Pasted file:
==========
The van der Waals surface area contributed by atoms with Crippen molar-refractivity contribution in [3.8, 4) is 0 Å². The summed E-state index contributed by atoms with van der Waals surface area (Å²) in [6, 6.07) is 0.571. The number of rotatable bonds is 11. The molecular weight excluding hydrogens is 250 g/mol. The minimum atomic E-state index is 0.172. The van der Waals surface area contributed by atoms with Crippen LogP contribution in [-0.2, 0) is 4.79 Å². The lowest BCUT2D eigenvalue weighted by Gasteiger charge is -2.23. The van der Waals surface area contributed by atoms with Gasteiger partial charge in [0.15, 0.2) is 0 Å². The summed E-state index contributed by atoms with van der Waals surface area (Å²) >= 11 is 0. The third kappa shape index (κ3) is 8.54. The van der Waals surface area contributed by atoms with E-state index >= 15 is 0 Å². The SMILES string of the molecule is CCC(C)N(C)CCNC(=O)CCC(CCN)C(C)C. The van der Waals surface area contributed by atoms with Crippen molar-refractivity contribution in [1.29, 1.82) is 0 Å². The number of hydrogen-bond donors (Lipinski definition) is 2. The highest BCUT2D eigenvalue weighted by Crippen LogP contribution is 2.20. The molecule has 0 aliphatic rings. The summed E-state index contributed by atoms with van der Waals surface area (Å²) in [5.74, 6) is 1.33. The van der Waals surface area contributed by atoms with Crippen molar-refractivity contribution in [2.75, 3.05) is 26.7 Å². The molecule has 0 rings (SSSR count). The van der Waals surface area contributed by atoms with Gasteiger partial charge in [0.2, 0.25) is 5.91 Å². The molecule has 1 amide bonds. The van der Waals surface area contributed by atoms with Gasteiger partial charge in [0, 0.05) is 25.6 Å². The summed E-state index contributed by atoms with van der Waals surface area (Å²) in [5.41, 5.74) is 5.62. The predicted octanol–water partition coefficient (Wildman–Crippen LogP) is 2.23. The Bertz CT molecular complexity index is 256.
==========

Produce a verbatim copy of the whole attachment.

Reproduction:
The van der Waals surface area contributed by atoms with Crippen molar-refractivity contribution in [3.8, 4) is 0 Å². The summed E-state index contributed by atoms with van der Waals surface area (Å²) in [6, 6.07) is 0.571. The number of rotatable bonds is 11. The molecular weight excluding hydrogens is 250 g/mol. The minimum atomic E-state index is 0.172. The van der Waals surface area contributed by atoms with Crippen LogP contribution in [-0.2, 0) is 4.79 Å². The lowest BCUT2D eigenvalue weighted by Gasteiger charge is -2.23. The van der Waals surface area contributed by atoms with Gasteiger partial charge in [0.15, 0.2) is 0 Å². The summed E-state index contributed by atoms with van der Waals surface area (Å²) >= 11 is 0. The third kappa shape index (κ3) is 8.54. The van der Waals surface area contributed by atoms with E-state index >= 15 is 0 Å². The SMILES string of the molecule is CCC(C)N(C)CCNC(=O)CCC(CCN)C(C)C. The van der Waals surface area contributed by atoms with Crippen molar-refractivity contribution in [1.29, 1.82) is 0 Å². The number of hydrogen-bond donors (Lipinski definition) is 2. The highest BCUT2D eigenvalue weighted by Crippen LogP contribution is 2.20. The molecule has 0 aliphatic rings. The summed E-state index contributed by atoms with van der Waals surface area (Å²) in [5.74, 6) is 1.33. The van der Waals surface area contributed by atoms with Crippen molar-refractivity contribution in [2.75, 3.05) is 26.7 Å². The molecule has 0 rings (SSSR count). The van der Waals surface area contributed by atoms with Gasteiger partial charge in [0.2, 0.25) is 5.91 Å². The molecule has 1 amide bonds. The van der Waals surface area contributed by atoms with Gasteiger partial charge in [0, 0.05) is 25.6 Å². The summed E-state index contributed by atoms with van der Waals surface area (Å²) in [5.41, 5.74) is 5.62. The predicted octanol–water partition coefficient (Wildman–Crippen LogP) is 2.23. The Bertz CT molecular complexity index is 256.